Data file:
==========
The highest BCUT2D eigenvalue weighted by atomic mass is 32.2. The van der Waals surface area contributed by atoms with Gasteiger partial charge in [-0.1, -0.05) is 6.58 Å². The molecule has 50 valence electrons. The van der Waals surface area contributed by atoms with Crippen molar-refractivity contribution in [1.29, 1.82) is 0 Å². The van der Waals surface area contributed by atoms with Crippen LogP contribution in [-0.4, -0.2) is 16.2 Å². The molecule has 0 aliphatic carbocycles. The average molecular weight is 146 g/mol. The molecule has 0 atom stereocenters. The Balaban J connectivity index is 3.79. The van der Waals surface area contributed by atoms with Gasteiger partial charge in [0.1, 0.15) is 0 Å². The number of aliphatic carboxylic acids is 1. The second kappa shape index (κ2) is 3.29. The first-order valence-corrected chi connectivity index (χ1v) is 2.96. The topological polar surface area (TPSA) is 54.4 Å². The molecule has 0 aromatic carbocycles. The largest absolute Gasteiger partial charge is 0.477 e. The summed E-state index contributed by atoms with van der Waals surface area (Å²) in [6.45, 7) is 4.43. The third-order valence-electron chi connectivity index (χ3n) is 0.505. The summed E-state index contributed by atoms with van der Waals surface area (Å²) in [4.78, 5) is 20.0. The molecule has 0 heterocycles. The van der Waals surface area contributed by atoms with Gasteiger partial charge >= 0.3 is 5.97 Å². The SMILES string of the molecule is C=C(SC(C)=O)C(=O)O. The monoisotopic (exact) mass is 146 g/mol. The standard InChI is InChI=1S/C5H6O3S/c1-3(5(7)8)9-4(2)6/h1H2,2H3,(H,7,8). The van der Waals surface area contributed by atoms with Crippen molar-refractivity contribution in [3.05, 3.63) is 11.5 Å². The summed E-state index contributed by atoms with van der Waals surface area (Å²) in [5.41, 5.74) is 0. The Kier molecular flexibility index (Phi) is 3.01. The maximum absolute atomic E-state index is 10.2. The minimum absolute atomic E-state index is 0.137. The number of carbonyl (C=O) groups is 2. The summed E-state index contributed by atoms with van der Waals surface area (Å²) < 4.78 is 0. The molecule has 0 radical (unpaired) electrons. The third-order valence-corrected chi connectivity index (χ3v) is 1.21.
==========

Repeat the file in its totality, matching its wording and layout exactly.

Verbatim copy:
The highest BCUT2D eigenvalue weighted by atomic mass is 32.2. The van der Waals surface area contributed by atoms with Gasteiger partial charge in [-0.1, -0.05) is 6.58 Å². The molecule has 50 valence electrons. The van der Waals surface area contributed by atoms with Crippen molar-refractivity contribution in [1.29, 1.82) is 0 Å². The van der Waals surface area contributed by atoms with Crippen LogP contribution in [-0.4, -0.2) is 16.2 Å². The molecule has 0 aliphatic carbocycles. The average molecular weight is 146 g/mol. The molecule has 0 atom stereocenters. The Balaban J connectivity index is 3.79. The van der Waals surface area contributed by atoms with Gasteiger partial charge in [0.1, 0.15) is 0 Å². The number of aliphatic carboxylic acids is 1. The second kappa shape index (κ2) is 3.29. The first-order valence-corrected chi connectivity index (χ1v) is 2.96. The topological polar surface area (TPSA) is 54.4 Å². The molecule has 0 aromatic carbocycles. The largest absolute Gasteiger partial charge is 0.477 e. The summed E-state index contributed by atoms with van der Waals surface area (Å²) in [6.45, 7) is 4.43. The third-order valence-electron chi connectivity index (χ3n) is 0.505. The summed E-state index contributed by atoms with van der Waals surface area (Å²) in [4.78, 5) is 20.0. The molecule has 0 heterocycles. The van der Waals surface area contributed by atoms with Gasteiger partial charge >= 0.3 is 5.97 Å². The SMILES string of the molecule is C=C(SC(C)=O)C(=O)O. The monoisotopic (exact) mass is 146 g/mol. The standard InChI is InChI=1S/C5H6O3S/c1-3(5(7)8)9-4(2)6/h1H2,2H3,(H,7,8). The van der Waals surface area contributed by atoms with Crippen molar-refractivity contribution in [3.05, 3.63) is 11.5 Å². The summed E-state index contributed by atoms with van der Waals surface area (Å²) in [5.41, 5.74) is 0. The Kier molecular flexibility index (Phi) is 3.01. The maximum absolute atomic E-state index is 10.2. The minimum absolute atomic E-state index is 0.137. The number of carbonyl (C=O) groups is 2. The summed E-state index contributed by atoms with van der Waals surface area (Å²) < 4.78 is 0. The molecule has 0 radical (unpaired) electrons. The third-order valence-corrected chi connectivity index (χ3v) is 1.21.